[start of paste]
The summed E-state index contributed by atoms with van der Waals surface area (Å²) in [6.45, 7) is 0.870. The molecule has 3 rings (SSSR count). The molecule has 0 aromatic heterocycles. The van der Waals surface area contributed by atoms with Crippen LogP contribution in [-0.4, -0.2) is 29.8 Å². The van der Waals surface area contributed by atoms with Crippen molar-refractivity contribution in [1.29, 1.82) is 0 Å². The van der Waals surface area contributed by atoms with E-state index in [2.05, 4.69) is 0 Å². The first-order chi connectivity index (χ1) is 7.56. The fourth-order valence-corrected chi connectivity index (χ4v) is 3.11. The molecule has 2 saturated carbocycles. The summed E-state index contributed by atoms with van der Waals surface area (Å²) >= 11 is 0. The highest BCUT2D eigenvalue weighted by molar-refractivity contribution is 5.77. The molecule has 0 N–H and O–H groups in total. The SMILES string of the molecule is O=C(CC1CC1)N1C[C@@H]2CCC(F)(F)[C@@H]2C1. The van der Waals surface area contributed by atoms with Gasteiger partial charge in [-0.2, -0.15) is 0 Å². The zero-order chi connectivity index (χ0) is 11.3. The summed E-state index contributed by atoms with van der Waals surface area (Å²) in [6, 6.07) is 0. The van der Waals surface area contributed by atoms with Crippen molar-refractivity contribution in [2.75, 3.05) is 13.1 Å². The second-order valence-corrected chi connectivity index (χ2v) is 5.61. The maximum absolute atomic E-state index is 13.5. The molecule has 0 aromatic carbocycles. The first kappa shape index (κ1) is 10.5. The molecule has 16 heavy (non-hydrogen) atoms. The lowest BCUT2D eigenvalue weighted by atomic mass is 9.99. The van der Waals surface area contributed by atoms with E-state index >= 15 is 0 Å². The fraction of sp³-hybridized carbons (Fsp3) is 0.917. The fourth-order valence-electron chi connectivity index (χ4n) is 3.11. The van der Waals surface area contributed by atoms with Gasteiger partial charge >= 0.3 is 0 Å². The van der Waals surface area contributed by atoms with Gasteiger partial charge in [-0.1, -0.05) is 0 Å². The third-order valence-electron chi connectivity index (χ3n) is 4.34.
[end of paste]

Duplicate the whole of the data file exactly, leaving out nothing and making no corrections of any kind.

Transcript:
The summed E-state index contributed by atoms with van der Waals surface area (Å²) in [6.45, 7) is 0.870. The molecule has 3 rings (SSSR count). The molecule has 0 aromatic heterocycles. The van der Waals surface area contributed by atoms with Crippen LogP contribution in [-0.4, -0.2) is 29.8 Å². The van der Waals surface area contributed by atoms with Crippen molar-refractivity contribution in [1.29, 1.82) is 0 Å². The van der Waals surface area contributed by atoms with E-state index in [2.05, 4.69) is 0 Å². The first-order chi connectivity index (χ1) is 7.56. The fourth-order valence-corrected chi connectivity index (χ4v) is 3.11. The molecule has 2 saturated carbocycles. The summed E-state index contributed by atoms with van der Waals surface area (Å²) >= 11 is 0. The highest BCUT2D eigenvalue weighted by molar-refractivity contribution is 5.77. The molecule has 0 N–H and O–H groups in total. The SMILES string of the molecule is O=C(CC1CC1)N1C[C@@H]2CCC(F)(F)[C@@H]2C1. The van der Waals surface area contributed by atoms with Gasteiger partial charge in [-0.2, -0.15) is 0 Å². The zero-order chi connectivity index (χ0) is 11.3. The summed E-state index contributed by atoms with van der Waals surface area (Å²) in [6, 6.07) is 0. The van der Waals surface area contributed by atoms with Crippen molar-refractivity contribution in [2.75, 3.05) is 13.1 Å². The second-order valence-corrected chi connectivity index (χ2v) is 5.61. The maximum absolute atomic E-state index is 13.5. The molecule has 0 aromatic carbocycles. The first kappa shape index (κ1) is 10.5. The molecule has 16 heavy (non-hydrogen) atoms. The lowest BCUT2D eigenvalue weighted by atomic mass is 9.99. The van der Waals surface area contributed by atoms with E-state index >= 15 is 0 Å². The fraction of sp³-hybridized carbons (Fsp3) is 0.917. The fourth-order valence-electron chi connectivity index (χ4n) is 3.11. The van der Waals surface area contributed by atoms with Gasteiger partial charge >= 0.3 is 0 Å². The van der Waals surface area contributed by atoms with Gasteiger partial charge in [-0.1, -0.05) is 0 Å². The third-order valence-electron chi connectivity index (χ3n) is 4.34.